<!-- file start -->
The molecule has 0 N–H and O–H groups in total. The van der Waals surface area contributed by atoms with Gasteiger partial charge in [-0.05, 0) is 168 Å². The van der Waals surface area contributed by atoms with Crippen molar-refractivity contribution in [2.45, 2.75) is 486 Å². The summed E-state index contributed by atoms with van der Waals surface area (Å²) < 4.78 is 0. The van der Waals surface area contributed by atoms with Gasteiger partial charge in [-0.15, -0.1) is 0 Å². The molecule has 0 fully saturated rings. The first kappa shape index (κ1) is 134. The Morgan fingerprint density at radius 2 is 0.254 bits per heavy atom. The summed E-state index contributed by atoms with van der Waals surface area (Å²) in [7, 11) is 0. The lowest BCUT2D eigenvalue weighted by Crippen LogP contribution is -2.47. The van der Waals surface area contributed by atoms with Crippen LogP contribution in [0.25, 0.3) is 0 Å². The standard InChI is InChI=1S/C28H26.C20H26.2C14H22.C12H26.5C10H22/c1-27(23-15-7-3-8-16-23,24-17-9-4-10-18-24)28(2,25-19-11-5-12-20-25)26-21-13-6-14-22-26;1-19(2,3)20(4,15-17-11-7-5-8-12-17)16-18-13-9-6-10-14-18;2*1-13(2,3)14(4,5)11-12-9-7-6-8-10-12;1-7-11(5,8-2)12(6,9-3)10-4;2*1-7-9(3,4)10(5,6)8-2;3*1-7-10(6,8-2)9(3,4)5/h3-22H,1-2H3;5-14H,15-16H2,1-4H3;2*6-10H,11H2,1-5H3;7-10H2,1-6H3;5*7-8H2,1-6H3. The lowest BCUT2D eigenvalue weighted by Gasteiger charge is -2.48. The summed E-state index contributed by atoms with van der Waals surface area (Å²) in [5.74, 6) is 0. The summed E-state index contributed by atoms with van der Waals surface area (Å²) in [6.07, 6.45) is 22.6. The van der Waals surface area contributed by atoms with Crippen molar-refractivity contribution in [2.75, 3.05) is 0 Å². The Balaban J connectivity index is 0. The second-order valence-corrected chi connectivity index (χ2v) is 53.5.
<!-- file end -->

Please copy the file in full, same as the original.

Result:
The molecule has 0 N–H and O–H groups in total. The van der Waals surface area contributed by atoms with Gasteiger partial charge in [-0.05, 0) is 168 Å². The van der Waals surface area contributed by atoms with Crippen molar-refractivity contribution in [2.45, 2.75) is 486 Å². The summed E-state index contributed by atoms with van der Waals surface area (Å²) < 4.78 is 0. The van der Waals surface area contributed by atoms with Gasteiger partial charge in [-0.15, -0.1) is 0 Å². The molecule has 0 fully saturated rings. The first kappa shape index (κ1) is 134. The Morgan fingerprint density at radius 2 is 0.254 bits per heavy atom. The summed E-state index contributed by atoms with van der Waals surface area (Å²) in [7, 11) is 0. The lowest BCUT2D eigenvalue weighted by Crippen LogP contribution is -2.47. The van der Waals surface area contributed by atoms with Crippen LogP contribution in [0.25, 0.3) is 0 Å². The standard InChI is InChI=1S/C28H26.C20H26.2C14H22.C12H26.5C10H22/c1-27(23-15-7-3-8-16-23,24-17-9-4-10-18-24)28(2,25-19-11-5-12-20-25)26-21-13-6-14-22-26;1-19(2,3)20(4,15-17-11-7-5-8-12-17)16-18-13-9-6-10-14-18;2*1-13(2,3)14(4,5)11-12-9-7-6-8-10-12;1-7-11(5,8-2)12(6,9-3)10-4;2*1-7-9(3,4)10(5,6)8-2;3*1-7-10(6,8-2)9(3,4)5/h3-22H,1-2H3;5-14H,15-16H2,1-4H3;2*6-10H,11H2,1-5H3;7-10H2,1-6H3;5*7-8H2,1-6H3. The lowest BCUT2D eigenvalue weighted by Gasteiger charge is -2.48. The summed E-state index contributed by atoms with van der Waals surface area (Å²) in [5.74, 6) is 0. The summed E-state index contributed by atoms with van der Waals surface area (Å²) in [6.07, 6.45) is 22.6. The van der Waals surface area contributed by atoms with Crippen molar-refractivity contribution in [2.75, 3.05) is 0 Å². The Balaban J connectivity index is 0. The second-order valence-corrected chi connectivity index (χ2v) is 53.5.